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Consistant temp with propane


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We are using a 3 foot tower that can act as a reflux or pot still on top of a 15.5 gallon keg. It's heated by a Bayou Classic 210,000 BTU burner. See picture below. The issue we are having is keeping the temp consistant. We get it up to 170F, but we can't keep it there. It will rise and then we turn the gas down a hair (literally) and the temp drops and the same goes the other way. Is there anyone that has had the same problem and has a remedy? I'm not sure how to remedy this except to run electric with a voltage meter to regulate temp.



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Weeeeelllllllllllllllll, we are putting the finishing touches on our business plan. We just received the last of the figures needed to complete it. In 2-3 months we will be entering the licensing phase of our opperation. So, to answer your question Coop and Scott, we are in a secret location until our warehouse space is finalized.


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What you are describing is PROPORTIONAL burner control, sometimes called Modulating. This style of setup uses a proportional valve (a needle valve, like a kitchen tap, can vary the flow, as opposed to a ball or shutoff valve) usually electrically controlled with either a motor, or a modulator (not going into that depth here :-). A temperature controller (or PLC) senses the pot temperature and continually adjusts the proportional valve to vary flame height, and thus the energy input.

They work beautifully, but are much more complex than a simple burner dafty control. Honeywell and Asco Valves are big players in the market. Our smaller stills are gas fired and we have 4 stage burner control (off, 1/3, 2/3, full on). The controller ramps up and down the burner intensity as needed. Stepped controllers like these are cheaper than full proportiona, but may not give you the granularity if control uo need. This style of control also allows you to fire the burners at full to boil up, then reduce down for the run.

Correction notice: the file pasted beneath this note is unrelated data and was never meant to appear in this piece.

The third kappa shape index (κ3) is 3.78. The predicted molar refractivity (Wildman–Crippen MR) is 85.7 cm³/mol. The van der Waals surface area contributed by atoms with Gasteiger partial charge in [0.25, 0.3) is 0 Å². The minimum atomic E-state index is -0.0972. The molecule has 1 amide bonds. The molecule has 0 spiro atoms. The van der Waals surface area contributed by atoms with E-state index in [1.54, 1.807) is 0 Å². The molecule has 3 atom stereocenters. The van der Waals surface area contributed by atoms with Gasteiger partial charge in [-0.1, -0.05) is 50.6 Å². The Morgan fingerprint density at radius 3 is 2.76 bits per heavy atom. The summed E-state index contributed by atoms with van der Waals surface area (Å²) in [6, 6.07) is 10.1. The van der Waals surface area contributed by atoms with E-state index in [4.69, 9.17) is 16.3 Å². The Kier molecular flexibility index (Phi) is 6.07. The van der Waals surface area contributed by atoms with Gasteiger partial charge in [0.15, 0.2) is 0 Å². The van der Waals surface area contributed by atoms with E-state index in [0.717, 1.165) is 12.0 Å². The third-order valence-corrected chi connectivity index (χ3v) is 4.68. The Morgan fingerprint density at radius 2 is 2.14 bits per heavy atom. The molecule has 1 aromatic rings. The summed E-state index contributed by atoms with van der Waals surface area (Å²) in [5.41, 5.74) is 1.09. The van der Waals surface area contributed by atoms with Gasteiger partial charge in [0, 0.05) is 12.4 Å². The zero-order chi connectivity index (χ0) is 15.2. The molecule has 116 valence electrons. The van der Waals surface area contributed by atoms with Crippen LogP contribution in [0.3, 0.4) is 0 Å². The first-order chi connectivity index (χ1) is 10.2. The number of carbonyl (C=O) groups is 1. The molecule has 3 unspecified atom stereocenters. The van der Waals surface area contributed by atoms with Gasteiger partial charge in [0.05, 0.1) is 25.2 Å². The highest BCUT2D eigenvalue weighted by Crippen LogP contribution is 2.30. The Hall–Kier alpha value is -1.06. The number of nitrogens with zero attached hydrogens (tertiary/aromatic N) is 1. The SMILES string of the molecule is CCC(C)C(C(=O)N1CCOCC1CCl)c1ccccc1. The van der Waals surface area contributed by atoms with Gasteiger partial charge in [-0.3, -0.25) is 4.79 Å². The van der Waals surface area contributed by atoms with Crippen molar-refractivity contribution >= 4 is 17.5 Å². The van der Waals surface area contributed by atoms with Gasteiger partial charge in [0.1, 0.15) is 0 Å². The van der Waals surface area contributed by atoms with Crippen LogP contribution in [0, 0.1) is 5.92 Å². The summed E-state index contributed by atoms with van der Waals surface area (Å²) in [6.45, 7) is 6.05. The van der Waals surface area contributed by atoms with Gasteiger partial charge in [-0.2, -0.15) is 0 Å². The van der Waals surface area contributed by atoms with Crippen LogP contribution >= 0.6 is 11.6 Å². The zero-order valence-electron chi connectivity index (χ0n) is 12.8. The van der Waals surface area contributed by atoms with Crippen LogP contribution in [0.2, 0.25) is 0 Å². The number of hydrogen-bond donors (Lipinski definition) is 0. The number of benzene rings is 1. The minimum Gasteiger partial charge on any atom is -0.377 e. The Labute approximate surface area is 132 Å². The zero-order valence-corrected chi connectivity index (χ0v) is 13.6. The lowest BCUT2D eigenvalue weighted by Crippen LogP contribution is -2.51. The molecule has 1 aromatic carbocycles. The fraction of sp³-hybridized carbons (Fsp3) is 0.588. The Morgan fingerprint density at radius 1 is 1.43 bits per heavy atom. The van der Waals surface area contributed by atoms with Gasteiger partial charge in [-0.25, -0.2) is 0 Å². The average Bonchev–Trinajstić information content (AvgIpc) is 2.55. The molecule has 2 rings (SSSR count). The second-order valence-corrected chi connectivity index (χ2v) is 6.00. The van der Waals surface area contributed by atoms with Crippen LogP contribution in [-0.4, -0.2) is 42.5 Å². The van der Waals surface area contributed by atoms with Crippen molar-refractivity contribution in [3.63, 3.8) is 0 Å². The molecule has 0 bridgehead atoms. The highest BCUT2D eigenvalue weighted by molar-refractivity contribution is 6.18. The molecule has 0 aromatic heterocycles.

The temperature controller must be able to be programmed with the thermal curves of your pot (some smarter ones actually learn on th ejob) They will cut in and out the burners, ahead of time, preventing temperature overshoots.

You will still need the standard gas control train (pilot control, ignightor, safety cutouts etc)

APPROX Costs (Aussie $$, so expect much cheaper in the US of A)

  • 4 stage modulating valve to suit a 500k.BTU burner: $350 --or--
  • Fully proportional valve: $600
  • standard gas train: $250
  • Good learning Temperature controller: $300
  • Stainless temp sensor and well: PTC $75

Although not essential I would add an IR flame detector and buzzer to detect flame out

Any good industrial gas equipment supplier should be able to make you up a kit.

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Correct me if I'm misunderstanding, but you seem to be confusing heat and temperature.

The measured temperature at any point in your distillation apparatus (assuming that distillation is under way) has pretty much nothing to do with heat input.

The measured temerature at any given point in your apparatus is directly related to the proportion of alcohol and water in the azeotrope at that specific point (e.g. the ABV) and its phase (i.e. liquid or vapor)

For example, if you had a thermowell in the pot (which was full of 10% ABV wash), the bottom of the column, the middle of the column, and the top of the column, and you were collecting a distillate at 190 proof, the following would be the respective temperatures, regardless of heat input:

pot: 93 degrees C

bottom of column: 93 degrees C

middle of column: 86 degrees C

top of column: 78 degrees C

This link will give you more detail, and has a very important graph to understand: http://homedistiller.org/theory.htm

In your picture I only see one thermometer in your column, and it's in the middle. You should not expect to ever see a constant temperature at that point any lower than approx 86 C.

Perhaps you already know all of this and I misunderstood your question? If not, you should study some distilling theory which is readily available on websites such as the link above before you go commercial. You also might want to run the numbers on how much labor will be required to produce a commercial quantity of alcohol on a 15.5 gal still.

Happy distilling!


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